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Mary Cassatt made a career painting the lives of the women around her. Her radical images showed them as intellectual, curious and engaging. This was a major shift in the way women appeared in art.

Mary Cassatt, born in Pennsylvania in 1844, lived much of her adult life in France, to the extent that she became not an American artist but a French artist.  In 1868, her painting A Mandolin Player became her first work to be accepted by the Paris Salon, the official art exhibition of the Académie des Beaux-Arts. Edgar Degas saw Cassatt’s work at the Salon and, in 1877, he asked her to exhibit with a new group called the Impressionists.  MARY CASSATT: PAINTING THE MODERN WOMAN follows the progression of Cassatt’s work, her meticulous study of the Old Masters and traditional techniques while also exposing her frustration at not finding a style that truly expressed her desire to be modern until she discovered the Impressionists.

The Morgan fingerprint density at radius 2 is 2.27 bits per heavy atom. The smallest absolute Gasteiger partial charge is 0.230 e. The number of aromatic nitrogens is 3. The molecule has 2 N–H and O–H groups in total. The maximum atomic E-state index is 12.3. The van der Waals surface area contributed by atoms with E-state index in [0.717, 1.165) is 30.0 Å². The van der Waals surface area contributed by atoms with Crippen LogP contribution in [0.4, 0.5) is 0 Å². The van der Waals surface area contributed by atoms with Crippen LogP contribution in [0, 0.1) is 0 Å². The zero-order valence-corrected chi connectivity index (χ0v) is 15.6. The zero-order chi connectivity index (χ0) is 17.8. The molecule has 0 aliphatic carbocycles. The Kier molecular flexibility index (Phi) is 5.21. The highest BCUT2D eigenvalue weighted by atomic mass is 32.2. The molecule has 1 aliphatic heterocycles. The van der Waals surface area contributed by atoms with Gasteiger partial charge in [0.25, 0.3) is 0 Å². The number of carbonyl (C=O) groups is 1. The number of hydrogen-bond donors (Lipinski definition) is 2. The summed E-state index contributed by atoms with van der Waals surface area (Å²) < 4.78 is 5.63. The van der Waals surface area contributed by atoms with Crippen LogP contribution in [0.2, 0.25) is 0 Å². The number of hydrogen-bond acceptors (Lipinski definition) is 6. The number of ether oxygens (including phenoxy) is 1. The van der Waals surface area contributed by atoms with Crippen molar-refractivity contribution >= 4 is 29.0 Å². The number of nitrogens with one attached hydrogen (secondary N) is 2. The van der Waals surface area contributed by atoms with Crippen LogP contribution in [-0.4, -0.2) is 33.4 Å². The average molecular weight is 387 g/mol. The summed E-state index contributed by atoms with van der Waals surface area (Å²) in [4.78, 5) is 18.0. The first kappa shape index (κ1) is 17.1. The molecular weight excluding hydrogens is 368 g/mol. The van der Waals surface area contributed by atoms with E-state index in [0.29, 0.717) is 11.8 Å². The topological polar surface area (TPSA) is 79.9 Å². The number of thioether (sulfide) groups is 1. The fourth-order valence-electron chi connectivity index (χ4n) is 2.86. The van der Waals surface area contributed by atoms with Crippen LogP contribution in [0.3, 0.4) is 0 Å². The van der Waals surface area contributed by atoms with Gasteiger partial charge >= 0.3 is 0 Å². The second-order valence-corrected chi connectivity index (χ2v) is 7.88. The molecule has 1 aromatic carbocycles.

This film tells a riveting tale of great social and cultural change at a time when women were fighting for their rights and the language of art was being completely re-written.

Run time 93 minutes.



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